As around 5,900 freshmen move into the dorms and buy textbooks for the year, everyone’s shopping around for the best deals. Students new to the Village and looking for a place in the Big Apple will likely seek refuge in independent bookstores. Within a radius of 20 blocks, we enjoy access to storied institutions like Strand Bookstore, McNally Jackson, St. Mark’s Bookshop and the radical bookstore Bluestockings.
Precious though they may be, these independent shops are very susceptible to market forces. They rarely have much in the way of capital and overhead, keeping afloat exclusively on day-to-day book sales. This makes these stores especially vulnerable to sudden increases in rent. St. Mark’s Bookshop, an East Village institution since it opened in 1977, has recently been embroiled in a dispute over high rent. In August, the owners announced they were seeking investment to cover costs of a move and stocking their shelves. Obviously, it is outside the scope of most students to become full-fledged investors in a local business, but it is within our power to choose where we buy the books we need for class. Independent bookstores rarely have much in the way of capital and rely on people buying books to literally keep the lights on. This is why, in our first editorial of the year, the WSN would like to encourage you to go local, and buy the books you can in independent bookstores around the city.
The convenience of shopping on Amazon — buying books anywhere, on almost any device — is worth bearing in mind, but buying from independent bookstores comes with far-reaching benefits that often aren’t considered. Most students are already acquainted with the used bookstore vibe and the sight of old books piled high, but there’s so much more. Your local bookstores can provide good recommendations in a way that Amazon’s “customers who bought items in your recent history also bought” can’t. Amazon also can’t host readings, highlight local authors or serve as a space for the community in the way that the Strand and Bluestockings, which host events almost daily, do.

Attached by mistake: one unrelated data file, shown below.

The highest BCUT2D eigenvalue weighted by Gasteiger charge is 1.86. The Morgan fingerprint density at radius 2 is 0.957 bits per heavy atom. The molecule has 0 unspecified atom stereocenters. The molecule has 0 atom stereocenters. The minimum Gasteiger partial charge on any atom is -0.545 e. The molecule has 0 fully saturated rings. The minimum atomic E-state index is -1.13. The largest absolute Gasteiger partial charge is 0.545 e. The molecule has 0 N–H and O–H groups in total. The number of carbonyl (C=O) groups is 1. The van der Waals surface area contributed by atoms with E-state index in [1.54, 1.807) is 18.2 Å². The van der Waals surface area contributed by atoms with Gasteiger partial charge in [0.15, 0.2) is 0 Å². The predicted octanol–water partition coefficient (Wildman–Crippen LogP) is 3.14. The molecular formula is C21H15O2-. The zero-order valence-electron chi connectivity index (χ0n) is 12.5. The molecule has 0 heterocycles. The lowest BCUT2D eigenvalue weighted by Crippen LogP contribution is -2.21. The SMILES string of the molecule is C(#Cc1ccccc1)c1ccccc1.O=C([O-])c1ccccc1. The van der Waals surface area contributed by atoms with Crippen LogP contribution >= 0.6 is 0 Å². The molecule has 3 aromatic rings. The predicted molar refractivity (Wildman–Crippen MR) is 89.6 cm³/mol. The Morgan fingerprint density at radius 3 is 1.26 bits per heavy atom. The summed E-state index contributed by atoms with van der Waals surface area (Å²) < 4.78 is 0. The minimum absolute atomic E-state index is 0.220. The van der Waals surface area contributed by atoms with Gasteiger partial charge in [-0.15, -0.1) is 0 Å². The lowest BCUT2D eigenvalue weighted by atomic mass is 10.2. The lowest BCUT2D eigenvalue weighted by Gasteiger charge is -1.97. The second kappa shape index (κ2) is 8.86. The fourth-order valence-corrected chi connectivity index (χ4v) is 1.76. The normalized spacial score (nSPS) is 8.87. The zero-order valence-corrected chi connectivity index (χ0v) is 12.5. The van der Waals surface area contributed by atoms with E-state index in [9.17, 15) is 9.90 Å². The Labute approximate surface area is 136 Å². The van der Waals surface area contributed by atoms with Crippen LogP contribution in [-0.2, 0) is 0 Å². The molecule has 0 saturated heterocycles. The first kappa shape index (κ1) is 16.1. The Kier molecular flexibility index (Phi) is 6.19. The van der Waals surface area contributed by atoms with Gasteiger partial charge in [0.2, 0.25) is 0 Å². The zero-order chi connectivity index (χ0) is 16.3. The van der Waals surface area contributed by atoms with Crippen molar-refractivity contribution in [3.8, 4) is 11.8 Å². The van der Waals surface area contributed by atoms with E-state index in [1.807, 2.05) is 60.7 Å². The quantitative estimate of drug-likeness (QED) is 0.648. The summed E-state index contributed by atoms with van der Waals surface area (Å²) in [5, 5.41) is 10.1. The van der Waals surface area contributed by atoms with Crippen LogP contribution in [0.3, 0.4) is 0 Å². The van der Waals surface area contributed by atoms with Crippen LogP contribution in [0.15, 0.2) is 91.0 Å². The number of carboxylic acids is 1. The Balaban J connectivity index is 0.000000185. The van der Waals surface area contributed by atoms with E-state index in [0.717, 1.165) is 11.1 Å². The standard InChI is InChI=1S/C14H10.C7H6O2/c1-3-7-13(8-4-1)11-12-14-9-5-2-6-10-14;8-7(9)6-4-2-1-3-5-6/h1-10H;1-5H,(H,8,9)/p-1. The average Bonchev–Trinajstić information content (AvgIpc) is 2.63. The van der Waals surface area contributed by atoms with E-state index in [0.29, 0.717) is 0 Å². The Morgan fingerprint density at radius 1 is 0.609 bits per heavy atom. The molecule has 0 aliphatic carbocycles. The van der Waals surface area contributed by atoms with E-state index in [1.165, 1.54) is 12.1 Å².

But the benefits of independent bookstores appeal to a broad range of people, not just bibliophiles. Local and independent bookstores give back in ways that Amazon doesn’t: they keep money in the community, provide local employment and can benefit other stores on the block through incidental business. More than simple storefronts, independent bookshops are a gathering ground for culture and discussion. Charming and welcoming, they are an essential part of the New York experience.
CAS students looking for Schneider’s “Introduction to Public Health” don’t have many options beyond the NYU bookstore and Amazon, but the Gallatin student reading Sylvia Plath’s “The Bell Jar” or Bret Easton Ellis’ “American Psycho” do. For both leisure and class reading, we should support bookstores in the area.
A version of this article appeared in the Saturday, August 29 print edition. Email the WSN Editorial Board at [email protected]